We are used to footballers owning grand houses.
Earning hundreds of thousands of pounds a week means they can easily afford a mansion (not to mention a fleet of expensive cars and enough high tech distractions to keep them occupied between games).
Charlie Aitken, who still holds the record for most appearances for Aston Villa, certainly has the fine house.
But when he started his playing career back in the late ‘50s and early 60s, the types of sums top players can command today were unimaginable.
“I used to live in digs in Yardley because we couldn’t afford houses,” he says.
“In those days £20 a week was the maximum wage. I was left with £4 14 shillings after I had paid for my digs.
“I could earn twice that grouse beating in the Scottish highlands while I was still at school,” recalls Charlie.
There were no just-rolled-off-the-production-line sports cars for the players, and the team bus was a very different affair.
“I used to get the bus down from Yardley to play in front of 30,000 people,” says Charlie.
“George Graham and Mike Tindall, who used to play for Villa in the 60s, used to live further up on the Outer Circle bus route. If we were playing in the team at the same time, we used to meet on the bus.
“It seems incredible today.”
Home for Charlie, his wife Valerie and their family now is a little grander than the rented accommodation he had in Yardley .
Elsich Manor is Grade II* listed country house, just outside Ludlow.
A head for business outside of the beautiful game meant that Charlie started investing in property while still playing.
“In soccer you are limited by your age. You have got a declining income. So I decided the best thing was to buy property. I started in the 1960s.”
He also bought and sold antiques and had a delicatessen in his native Edinburgh that supplied food to Hearts of Midlothian.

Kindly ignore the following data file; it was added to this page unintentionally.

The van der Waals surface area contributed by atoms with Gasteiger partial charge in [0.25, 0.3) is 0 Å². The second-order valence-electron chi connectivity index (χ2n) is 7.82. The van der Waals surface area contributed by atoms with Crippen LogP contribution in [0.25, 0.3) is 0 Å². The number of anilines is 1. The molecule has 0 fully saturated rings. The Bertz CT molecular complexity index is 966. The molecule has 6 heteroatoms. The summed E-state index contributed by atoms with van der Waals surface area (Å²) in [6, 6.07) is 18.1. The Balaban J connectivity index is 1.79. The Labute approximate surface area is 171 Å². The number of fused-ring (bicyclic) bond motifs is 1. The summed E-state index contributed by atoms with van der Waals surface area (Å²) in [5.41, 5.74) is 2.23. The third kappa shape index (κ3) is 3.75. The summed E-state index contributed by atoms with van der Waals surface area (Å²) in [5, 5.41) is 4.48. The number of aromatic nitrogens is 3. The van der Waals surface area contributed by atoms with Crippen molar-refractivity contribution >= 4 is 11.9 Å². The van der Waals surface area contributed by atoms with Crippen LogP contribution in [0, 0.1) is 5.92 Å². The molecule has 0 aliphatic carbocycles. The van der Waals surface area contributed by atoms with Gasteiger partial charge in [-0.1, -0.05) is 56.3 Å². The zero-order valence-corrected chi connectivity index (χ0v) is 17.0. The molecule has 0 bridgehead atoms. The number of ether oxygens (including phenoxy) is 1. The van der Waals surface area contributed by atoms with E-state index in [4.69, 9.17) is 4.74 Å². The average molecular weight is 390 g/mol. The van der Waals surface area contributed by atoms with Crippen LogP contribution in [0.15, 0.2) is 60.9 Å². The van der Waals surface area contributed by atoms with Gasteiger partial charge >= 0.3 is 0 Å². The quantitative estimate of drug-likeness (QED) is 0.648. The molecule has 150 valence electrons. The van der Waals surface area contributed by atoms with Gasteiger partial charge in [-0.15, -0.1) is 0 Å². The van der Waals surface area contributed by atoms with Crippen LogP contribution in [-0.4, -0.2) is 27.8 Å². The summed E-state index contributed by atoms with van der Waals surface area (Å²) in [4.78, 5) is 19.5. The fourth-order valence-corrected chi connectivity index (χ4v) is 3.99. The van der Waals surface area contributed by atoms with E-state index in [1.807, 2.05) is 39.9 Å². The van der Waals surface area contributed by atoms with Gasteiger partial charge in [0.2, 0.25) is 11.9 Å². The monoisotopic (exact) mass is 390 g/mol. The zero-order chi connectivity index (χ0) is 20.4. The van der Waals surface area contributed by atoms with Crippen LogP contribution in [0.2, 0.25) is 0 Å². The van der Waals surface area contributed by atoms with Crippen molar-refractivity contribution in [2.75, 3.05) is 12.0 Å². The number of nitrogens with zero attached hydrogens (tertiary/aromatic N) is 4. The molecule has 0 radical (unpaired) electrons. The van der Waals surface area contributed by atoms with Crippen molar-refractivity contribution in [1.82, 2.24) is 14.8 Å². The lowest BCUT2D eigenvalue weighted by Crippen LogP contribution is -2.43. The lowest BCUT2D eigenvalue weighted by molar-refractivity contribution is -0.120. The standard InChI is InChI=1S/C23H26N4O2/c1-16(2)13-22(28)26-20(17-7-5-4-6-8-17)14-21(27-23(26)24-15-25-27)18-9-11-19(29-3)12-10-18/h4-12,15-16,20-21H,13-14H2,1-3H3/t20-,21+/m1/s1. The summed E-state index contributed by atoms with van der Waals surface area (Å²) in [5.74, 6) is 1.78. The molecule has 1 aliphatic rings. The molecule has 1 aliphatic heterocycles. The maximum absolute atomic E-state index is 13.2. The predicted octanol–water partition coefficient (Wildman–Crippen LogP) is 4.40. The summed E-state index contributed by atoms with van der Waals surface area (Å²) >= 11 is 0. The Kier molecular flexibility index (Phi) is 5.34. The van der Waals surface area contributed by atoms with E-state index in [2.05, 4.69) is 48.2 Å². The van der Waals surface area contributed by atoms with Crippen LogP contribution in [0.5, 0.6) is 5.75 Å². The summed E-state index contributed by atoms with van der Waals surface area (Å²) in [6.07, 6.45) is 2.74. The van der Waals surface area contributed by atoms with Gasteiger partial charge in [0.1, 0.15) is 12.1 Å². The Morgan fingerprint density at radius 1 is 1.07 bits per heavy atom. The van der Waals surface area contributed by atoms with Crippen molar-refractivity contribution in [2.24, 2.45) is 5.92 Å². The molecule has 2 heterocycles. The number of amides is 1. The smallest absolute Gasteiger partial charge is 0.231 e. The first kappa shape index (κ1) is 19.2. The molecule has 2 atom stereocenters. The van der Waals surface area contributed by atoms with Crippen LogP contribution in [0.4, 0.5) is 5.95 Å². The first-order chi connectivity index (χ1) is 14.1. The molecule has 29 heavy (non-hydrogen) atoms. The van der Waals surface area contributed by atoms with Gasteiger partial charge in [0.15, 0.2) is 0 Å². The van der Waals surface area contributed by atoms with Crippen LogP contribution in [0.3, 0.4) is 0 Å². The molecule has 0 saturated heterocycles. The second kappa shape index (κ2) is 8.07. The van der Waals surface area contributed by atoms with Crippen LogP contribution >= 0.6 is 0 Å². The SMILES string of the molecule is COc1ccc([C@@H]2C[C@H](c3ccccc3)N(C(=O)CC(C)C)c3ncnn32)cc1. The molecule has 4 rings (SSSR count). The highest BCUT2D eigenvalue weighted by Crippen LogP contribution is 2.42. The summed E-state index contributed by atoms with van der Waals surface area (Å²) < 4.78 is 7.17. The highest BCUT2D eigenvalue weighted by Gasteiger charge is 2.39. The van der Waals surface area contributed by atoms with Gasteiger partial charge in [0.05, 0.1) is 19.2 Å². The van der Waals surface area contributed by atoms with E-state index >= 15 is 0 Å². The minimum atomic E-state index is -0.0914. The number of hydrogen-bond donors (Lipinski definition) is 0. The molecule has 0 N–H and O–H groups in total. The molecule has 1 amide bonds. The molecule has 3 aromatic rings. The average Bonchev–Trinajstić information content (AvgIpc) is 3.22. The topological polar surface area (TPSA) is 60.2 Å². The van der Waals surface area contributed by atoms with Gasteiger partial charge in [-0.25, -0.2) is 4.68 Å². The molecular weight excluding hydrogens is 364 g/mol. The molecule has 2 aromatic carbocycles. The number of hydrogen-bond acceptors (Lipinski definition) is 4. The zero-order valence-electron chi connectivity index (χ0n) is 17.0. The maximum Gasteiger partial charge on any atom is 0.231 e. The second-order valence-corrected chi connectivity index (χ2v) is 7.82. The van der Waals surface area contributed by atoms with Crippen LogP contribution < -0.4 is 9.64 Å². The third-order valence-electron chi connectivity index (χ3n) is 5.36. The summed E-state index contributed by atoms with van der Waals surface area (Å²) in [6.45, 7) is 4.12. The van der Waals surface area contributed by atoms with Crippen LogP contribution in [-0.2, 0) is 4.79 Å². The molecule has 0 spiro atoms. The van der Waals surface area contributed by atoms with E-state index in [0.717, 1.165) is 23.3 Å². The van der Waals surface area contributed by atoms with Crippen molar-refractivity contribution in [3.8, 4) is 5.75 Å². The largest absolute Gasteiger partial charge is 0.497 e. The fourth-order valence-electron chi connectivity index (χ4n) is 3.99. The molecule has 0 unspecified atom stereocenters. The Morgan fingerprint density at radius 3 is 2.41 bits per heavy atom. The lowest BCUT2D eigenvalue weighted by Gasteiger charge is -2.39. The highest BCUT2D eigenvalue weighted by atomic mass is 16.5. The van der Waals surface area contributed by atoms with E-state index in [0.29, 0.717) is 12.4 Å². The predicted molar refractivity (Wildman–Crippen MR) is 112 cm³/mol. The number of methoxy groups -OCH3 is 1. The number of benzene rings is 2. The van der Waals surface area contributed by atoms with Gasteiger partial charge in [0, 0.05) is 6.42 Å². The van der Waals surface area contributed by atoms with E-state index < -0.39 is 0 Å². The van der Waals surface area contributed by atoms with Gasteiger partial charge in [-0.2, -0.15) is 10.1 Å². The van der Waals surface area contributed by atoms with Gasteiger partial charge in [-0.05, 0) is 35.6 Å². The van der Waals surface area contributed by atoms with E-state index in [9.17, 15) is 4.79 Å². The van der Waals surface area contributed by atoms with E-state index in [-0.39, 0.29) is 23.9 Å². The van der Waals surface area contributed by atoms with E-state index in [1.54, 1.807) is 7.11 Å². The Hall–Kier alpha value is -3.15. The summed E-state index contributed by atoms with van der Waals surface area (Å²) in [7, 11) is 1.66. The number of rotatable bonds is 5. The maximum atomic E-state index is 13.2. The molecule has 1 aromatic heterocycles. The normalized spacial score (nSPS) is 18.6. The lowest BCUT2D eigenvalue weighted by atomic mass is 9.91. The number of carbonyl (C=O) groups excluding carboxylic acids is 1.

Charlie had never planned to be a footballer. He attended George Watson’s school in Edinburgh where he played rugby.
“I was very well educated,” says Charlie. “I’d passed all my exams and was going to go to university.”
He and some friends started playing football for fun, setting up a team at the local youth club they attended.
Then he was invited to train with and play for Hibs, before being asked down for a trial with Villa.
“I wasn’t particularly interested, to be honest,” he recalls. “I wanted to go into sixth form.”
He was persuaded to go when his headmaster agreed that he could come back to school if he wanted, if he decided football wasn’t for him.
Charlie ended up staying at Villa Park for 17 seasons. He made his debut in 1959 and went on to make 660 appearances for the club. In that time he played under nine managers (starting with Joe Mercer) and in three divisions.
He left in 1976 and spent the next two years playing for the New York Cosmos, where his team mates included Pele and Franz Beckenbauer.
“I had a wonderful time out there. Everybody used to come to the dressing rooms after the games, like Mick Jagger and Jerry Hall.”
All the players were treated like VIPs, but there was no question who was the superstar – Pele.
“It was a great honour to play with him,” says Charlie. “I got on really well with him.